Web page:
Justin Bieber Can't Stay Away From Cobra Starship's Drums

'He could beat me up, so I can't say anything,' Cobra drummer Nate Novarro says of Bieber hopping on his kit before VMAs.

Anyone who was inside the J.W. Marriott in downtown Los Angeles during rehearsals for the 2011 Video Music Awards pre-show can surely attest to two things: the catchiness of [article id="1669832"]Cobra Starship's "You Make Me Feel ..."[/article] (especially since they sound-checked it roughly 52 dozen times) and the fact that, during a quick break from all that sound-checking, [artist id="3187077"]Justin Bieber[/artist] totally snuck behind the band's drum kit and let it rip.

Bieber, of course, was there to support [article id="1669835"]his girlfriend, Selena Gomez[/article], who was serving as MTV News' special pre-show correspondent, and he's definitely no stranger to the [article id="1655105"]occasional drum solo[/article], so the whole thing sort of made sense (though, to be fair, pretty much everyone who saw it go down couldn't believe their eyes).

But, when we caught up with Cobra Starship backstage at the [article id="1670380"]Fueled by Ramen 15th anniversary show[/article] in New York on Wednesday, we had to ask them: Were they aware of Bieber's impromptu drum performance? And, more importantly, did they take umbrage to it?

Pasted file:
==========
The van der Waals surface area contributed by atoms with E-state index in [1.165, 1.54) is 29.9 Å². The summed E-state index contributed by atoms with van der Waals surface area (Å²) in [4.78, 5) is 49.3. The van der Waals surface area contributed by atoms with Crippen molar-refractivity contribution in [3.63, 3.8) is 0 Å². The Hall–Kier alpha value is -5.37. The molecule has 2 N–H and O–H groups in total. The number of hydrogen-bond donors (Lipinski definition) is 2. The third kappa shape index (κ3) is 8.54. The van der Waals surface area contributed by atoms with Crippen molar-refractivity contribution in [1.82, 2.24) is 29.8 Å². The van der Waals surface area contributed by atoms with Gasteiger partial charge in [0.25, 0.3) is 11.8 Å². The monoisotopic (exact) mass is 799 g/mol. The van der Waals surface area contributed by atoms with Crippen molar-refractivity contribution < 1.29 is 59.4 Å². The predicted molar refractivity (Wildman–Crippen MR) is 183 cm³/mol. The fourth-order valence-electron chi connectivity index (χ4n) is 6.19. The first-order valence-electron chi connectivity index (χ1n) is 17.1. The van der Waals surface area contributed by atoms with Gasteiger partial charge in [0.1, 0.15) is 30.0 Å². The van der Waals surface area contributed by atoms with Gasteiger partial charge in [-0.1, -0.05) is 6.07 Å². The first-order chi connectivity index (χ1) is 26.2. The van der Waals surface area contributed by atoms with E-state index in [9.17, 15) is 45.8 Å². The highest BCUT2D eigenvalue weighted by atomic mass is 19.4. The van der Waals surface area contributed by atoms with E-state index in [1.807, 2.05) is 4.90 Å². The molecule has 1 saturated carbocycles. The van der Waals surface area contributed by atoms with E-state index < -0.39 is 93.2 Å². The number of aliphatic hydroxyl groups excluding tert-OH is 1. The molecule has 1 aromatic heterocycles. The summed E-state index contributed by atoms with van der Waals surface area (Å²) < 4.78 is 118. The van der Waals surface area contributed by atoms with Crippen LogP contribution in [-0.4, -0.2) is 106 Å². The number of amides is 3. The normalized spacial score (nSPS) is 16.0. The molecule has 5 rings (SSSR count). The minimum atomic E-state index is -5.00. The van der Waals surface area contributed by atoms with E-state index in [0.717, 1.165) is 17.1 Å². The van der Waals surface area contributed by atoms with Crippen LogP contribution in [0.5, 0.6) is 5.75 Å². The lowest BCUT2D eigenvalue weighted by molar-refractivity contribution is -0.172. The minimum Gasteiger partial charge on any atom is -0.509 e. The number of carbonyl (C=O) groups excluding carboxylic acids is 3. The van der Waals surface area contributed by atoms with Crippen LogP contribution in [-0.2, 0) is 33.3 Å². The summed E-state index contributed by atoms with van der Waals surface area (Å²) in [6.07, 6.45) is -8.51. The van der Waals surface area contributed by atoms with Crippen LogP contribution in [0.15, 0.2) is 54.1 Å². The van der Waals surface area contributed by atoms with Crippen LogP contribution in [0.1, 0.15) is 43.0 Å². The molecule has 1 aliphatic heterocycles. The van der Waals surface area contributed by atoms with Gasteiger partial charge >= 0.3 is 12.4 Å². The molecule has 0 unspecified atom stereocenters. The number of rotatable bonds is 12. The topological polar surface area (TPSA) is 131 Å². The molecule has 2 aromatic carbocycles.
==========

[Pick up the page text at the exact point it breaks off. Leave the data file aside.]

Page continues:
"I heard about that, that Justin Bieber was playing our kit," Cobra bassist Alex Suarez laughed.

"It's a rental," drummer Nate Novarro added.

Of course, you'll notice that Novarro didn't say whether Bieber's actions angered him. Is the drum kit, much like the pitcher's mound, a sacred space in which only a select few dare tread?

"Kind of, but [Bieber] could beat me up, so I can't approach him and say anything," Novarro said.

It should be noted, however, that this is not the first time Bieber has hijacked Cobra Starship's kit. At the 2009 Jingle Ball in Sacramento, California, he took the stage during the band's set after frontman Gabe Saporta challenged him to a dance-off, but, since JB was still recovering from a broken foot, all he could do was sit down behind the drums and bang out a searing solo. And that, Novarro believes, set the precedent for the VMA pre-show incident.

"He showed me what he could do, and it was good, so I was like, 'You can come back and do it whenever you want,' " he said. "I think he just took full advantage of that."

And it was at that exact minute that Cobra guitarist Ryland Blackinton -- perhaps wanting to quash any beef with the Biebs (especially since the two are set to tour Mexico and South America next month) -- stepped in to diffuse the situation and let it be known that they were cool with any and all Bieber-related drum performances.

"He didn't overstep any boundaries," Blackinton said.


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